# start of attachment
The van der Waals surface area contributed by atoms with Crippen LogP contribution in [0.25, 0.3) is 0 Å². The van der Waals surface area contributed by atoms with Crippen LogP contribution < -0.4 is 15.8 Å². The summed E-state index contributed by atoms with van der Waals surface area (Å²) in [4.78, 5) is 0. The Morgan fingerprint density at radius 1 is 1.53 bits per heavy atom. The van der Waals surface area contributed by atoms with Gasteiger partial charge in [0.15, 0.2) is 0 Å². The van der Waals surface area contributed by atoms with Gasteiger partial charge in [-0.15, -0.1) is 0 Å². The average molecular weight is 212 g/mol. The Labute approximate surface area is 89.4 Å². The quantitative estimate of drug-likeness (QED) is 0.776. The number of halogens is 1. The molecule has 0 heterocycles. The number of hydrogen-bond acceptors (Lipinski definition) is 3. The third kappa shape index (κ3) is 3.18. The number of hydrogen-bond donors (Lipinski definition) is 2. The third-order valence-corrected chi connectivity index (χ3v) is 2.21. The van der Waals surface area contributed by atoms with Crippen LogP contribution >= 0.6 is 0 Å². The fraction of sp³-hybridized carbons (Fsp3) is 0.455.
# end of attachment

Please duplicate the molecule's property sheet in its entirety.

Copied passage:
The van der Waals surface area contributed by atoms with Crippen LogP contribution in [0.25, 0.3) is 0 Å². The van der Waals surface area contributed by atoms with Crippen LogP contribution < -0.4 is 15.8 Å². The summed E-state index contributed by atoms with van der Waals surface area (Å²) in [4.78, 5) is 0. The Morgan fingerprint density at radius 1 is 1.53 bits per heavy atom. The van der Waals surface area contributed by atoms with Gasteiger partial charge in [0.15, 0.2) is 0 Å². The van der Waals surface area contributed by atoms with Gasteiger partial charge in [-0.15, -0.1) is 0 Å². The average molecular weight is 212 g/mol. The Labute approximate surface area is 89.4 Å². The quantitative estimate of drug-likeness (QED) is 0.776. The number of halogens is 1. The molecule has 0 heterocycles. The number of hydrogen-bond acceptors (Lipinski definition) is 3. The third kappa shape index (κ3) is 3.18. The number of hydrogen-bond donors (Lipinski definition) is 2. The third-order valence-corrected chi connectivity index (χ3v) is 2.21. The van der Waals surface area contributed by atoms with Crippen LogP contribution >= 0.6 is 0 Å². The fraction of sp³-hybridized carbons (Fsp3) is 0.455.